It's National Insect Week!

On the eve of this esteemed holiday, we got to thinking about entomophagy (the practice of eating insects). After all, many cultures across the globe incorporate bugs into their diets, both as a protein source and a means of enhancing taste.

Whereas most Americans view the practice with disgust, entomophagy remains a legitimate part of food culture and an ancient human tradition.

But that's really not what this article is about.

If you want to try authentic insect cuisine, you can travel to Bangkok or join the New York Entomological Society. If, on the other hand, you just want to scarf novelty bug snacks like blueberry scorpion lollipops or salt-and-vinegar crickets, well, Asylum has you covered.

Keep reading to learn about mealworm salsa and other such delicacies.

Candy Is Dandy
If you're ever craved insect candy (and really, who hasn't), you've got to check out Hot Lix, a mail order company based in Grover Beach, Calif.

They offer lollipops in a variety of flavors -- orange, grape, watermelon and so on -- with three unique fillings: crickets, worms and scorpions. The worm ones also come in tequila flavor. We tried a blueberry scorpion pop, and while the texture of the arthropod was unnerving, it really just tasted like sugar and artificial fruit flavoring.

Next, we tried ant candy ("wafers of delectable white chocolate swirled with real ants") and crispy crickets (try sour cream and onion, or better yet, bacon and cheese). The crickets come with nutrition facts, and the body-conscious shouldn't worry -- they're just nine calories per box.

There's a definite mental hurdle to overcome when eating insects, but the torture with these snacks lies in the mind, not the mouth. The chocolate was sweet, and the crickets were incredibly salty. Like the lollipops, they didn't taste like much, which I'm guessing is a good thing.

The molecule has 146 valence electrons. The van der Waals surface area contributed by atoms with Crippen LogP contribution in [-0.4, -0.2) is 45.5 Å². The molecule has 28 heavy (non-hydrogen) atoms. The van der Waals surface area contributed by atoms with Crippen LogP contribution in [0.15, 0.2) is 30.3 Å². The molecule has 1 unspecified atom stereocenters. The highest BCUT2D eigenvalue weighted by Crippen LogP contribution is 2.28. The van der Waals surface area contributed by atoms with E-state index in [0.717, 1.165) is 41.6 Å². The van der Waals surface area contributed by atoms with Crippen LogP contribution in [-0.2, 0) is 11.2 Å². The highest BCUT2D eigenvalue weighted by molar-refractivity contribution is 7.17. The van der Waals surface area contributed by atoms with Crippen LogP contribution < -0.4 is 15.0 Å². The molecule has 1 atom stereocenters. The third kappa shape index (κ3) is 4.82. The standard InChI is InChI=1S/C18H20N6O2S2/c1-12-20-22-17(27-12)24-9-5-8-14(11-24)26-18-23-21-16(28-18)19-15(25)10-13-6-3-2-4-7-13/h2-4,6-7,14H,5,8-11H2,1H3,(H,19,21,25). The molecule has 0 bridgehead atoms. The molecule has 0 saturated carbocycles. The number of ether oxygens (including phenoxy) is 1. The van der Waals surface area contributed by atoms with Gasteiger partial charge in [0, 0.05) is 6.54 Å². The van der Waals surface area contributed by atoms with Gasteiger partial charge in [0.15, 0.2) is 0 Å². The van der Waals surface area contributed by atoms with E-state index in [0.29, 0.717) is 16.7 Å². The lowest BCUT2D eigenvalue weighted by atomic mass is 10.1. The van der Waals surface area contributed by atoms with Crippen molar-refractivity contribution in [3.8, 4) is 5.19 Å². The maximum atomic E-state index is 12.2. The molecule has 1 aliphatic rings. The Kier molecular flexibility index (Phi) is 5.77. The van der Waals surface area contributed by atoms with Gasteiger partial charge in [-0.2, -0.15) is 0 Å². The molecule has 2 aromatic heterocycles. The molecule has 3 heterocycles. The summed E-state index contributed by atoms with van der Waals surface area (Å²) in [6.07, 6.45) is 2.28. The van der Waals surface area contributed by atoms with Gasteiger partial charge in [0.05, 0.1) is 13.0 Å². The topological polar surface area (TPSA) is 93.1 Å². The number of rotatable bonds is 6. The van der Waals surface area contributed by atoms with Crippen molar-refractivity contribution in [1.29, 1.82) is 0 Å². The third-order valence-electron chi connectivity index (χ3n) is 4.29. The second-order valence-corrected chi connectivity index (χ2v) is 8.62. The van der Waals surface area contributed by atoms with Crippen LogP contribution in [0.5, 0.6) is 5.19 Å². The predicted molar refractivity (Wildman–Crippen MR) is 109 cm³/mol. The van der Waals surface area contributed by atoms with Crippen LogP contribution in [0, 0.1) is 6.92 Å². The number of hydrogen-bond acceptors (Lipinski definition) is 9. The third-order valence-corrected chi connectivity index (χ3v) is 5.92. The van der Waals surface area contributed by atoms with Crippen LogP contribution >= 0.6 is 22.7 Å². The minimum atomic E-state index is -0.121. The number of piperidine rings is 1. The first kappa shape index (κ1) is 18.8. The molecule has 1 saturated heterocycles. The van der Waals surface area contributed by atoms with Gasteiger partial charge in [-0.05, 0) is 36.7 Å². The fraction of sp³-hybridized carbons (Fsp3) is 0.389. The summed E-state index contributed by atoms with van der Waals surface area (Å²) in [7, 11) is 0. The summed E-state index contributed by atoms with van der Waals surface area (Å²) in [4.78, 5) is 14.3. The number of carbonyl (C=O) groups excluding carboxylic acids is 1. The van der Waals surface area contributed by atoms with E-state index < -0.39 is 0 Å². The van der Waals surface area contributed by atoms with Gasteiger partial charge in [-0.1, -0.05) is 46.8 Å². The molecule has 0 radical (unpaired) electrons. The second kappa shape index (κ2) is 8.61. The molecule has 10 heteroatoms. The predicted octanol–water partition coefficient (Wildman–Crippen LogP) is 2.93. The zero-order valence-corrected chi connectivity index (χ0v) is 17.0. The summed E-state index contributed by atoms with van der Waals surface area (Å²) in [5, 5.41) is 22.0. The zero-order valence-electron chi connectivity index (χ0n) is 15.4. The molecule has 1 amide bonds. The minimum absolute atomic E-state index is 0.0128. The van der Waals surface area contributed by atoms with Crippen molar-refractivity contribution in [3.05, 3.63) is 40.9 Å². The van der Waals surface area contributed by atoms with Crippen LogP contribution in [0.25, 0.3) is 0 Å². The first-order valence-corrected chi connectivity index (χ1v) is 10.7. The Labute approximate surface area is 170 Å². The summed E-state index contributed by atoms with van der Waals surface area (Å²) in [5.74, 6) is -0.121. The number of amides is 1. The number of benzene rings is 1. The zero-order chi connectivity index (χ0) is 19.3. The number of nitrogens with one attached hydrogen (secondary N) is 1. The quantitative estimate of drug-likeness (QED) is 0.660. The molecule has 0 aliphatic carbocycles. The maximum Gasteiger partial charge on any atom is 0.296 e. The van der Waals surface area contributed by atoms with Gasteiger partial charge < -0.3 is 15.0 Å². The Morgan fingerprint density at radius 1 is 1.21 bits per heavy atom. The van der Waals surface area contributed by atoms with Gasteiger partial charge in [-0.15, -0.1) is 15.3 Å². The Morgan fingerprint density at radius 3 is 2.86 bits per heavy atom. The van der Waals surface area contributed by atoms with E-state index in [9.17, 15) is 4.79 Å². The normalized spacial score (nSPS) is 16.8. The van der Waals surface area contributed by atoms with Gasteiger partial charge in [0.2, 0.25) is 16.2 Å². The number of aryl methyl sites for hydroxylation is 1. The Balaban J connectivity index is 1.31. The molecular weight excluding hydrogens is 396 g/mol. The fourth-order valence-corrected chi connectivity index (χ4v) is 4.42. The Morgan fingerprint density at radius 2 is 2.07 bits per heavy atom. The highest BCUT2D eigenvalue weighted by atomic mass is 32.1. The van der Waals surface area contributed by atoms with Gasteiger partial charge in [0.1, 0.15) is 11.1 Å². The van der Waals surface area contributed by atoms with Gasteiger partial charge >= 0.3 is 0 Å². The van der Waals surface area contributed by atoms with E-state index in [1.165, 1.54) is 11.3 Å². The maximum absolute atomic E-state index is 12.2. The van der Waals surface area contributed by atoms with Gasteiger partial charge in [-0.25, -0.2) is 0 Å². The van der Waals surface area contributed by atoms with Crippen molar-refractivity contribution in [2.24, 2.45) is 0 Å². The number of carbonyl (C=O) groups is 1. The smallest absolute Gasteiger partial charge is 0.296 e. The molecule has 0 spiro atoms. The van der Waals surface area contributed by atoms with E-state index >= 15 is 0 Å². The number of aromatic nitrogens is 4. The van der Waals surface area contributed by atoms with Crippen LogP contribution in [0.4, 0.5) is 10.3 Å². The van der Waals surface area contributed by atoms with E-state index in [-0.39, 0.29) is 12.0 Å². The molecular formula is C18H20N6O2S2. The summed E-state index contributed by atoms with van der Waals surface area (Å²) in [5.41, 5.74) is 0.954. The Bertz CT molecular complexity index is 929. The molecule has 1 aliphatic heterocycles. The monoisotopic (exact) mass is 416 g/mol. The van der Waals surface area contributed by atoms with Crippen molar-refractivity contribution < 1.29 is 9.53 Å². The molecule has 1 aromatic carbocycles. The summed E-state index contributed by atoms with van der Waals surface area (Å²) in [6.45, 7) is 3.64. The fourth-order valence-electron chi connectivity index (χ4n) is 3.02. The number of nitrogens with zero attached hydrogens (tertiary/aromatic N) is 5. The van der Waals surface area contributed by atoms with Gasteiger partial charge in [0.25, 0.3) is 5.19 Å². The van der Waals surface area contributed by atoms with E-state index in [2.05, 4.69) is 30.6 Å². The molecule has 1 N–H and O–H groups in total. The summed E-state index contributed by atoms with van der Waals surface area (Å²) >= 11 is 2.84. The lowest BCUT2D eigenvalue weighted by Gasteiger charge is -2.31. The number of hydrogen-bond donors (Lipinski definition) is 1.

Bug Appétit
Those looking for a fresher taste of buggy flavor should visit the Audubon Insectarium in New Orleans. Every day, the museum's Bug Appetit Cafe serves a slew of treats, like chocolate chip cookies and garden herb dip -- insect-infused, of course.

"Shows like '[Bizarre Foods With] Andrew Zimmern' and 'Fear Factor' have made people want to try eating insects," says Jayme Necaise, the Insectarium's director of animal and visitor programs. "We offer a virtual bug buffet. It's really a nice spread."

Last year, the Insectarium celebrated National Chocolate-Covered Insects Day (yes, that exists) with a chocolate fountain and roasted crickets.

"The crickets are roasted off-site," says Necaise, "but we always hand-dip them right here." Well, that's a relief.

Visitors can sample dips like wax worm mango chutney and meal worm salsa. The latter dish tested my resolve, and my gag reflex; the salsa itself was passable, but the feeling of a fat, squishy meal worm on my tongue -- and between my teeth -- was enough to sour me on this assignment.

The Real Deal
These are essentially everyday American foods and flavors with bugs thrown in for fun. If you want to go a bit more authentic, try Thailand Unique, an online "Thai specialty gourmet food store."

A Thailand Unique variety pack (above) included bags of cooked and dehydrated grasshoppers, weaver ants, and dung beetles, as well as a pouch of "mixed bugs," with bamboo worms and silkworm larva. They also threw in one unlabeled bag -- no photo, no description, no nutrition facts -- that held a scorpion. It smelled like beef jerky.

There is the question of what to do with dehydrated weaver ants and the like. Stuff them in an enemy's sandwich? Throw them at unruly children? They do make good favors for a Halloween gathering or "Fear Factor" party (those exist, too).

One thing I can't recommend is eating this stuff. I tried it all and none of it's very good. I'm kidding, of course. Asylum doesn't pay me nearly enough to consume the horrors peddled by Thailand Unique.

Brendan Twist is a Louisiana writer and Asylum's weird-food guinea pig.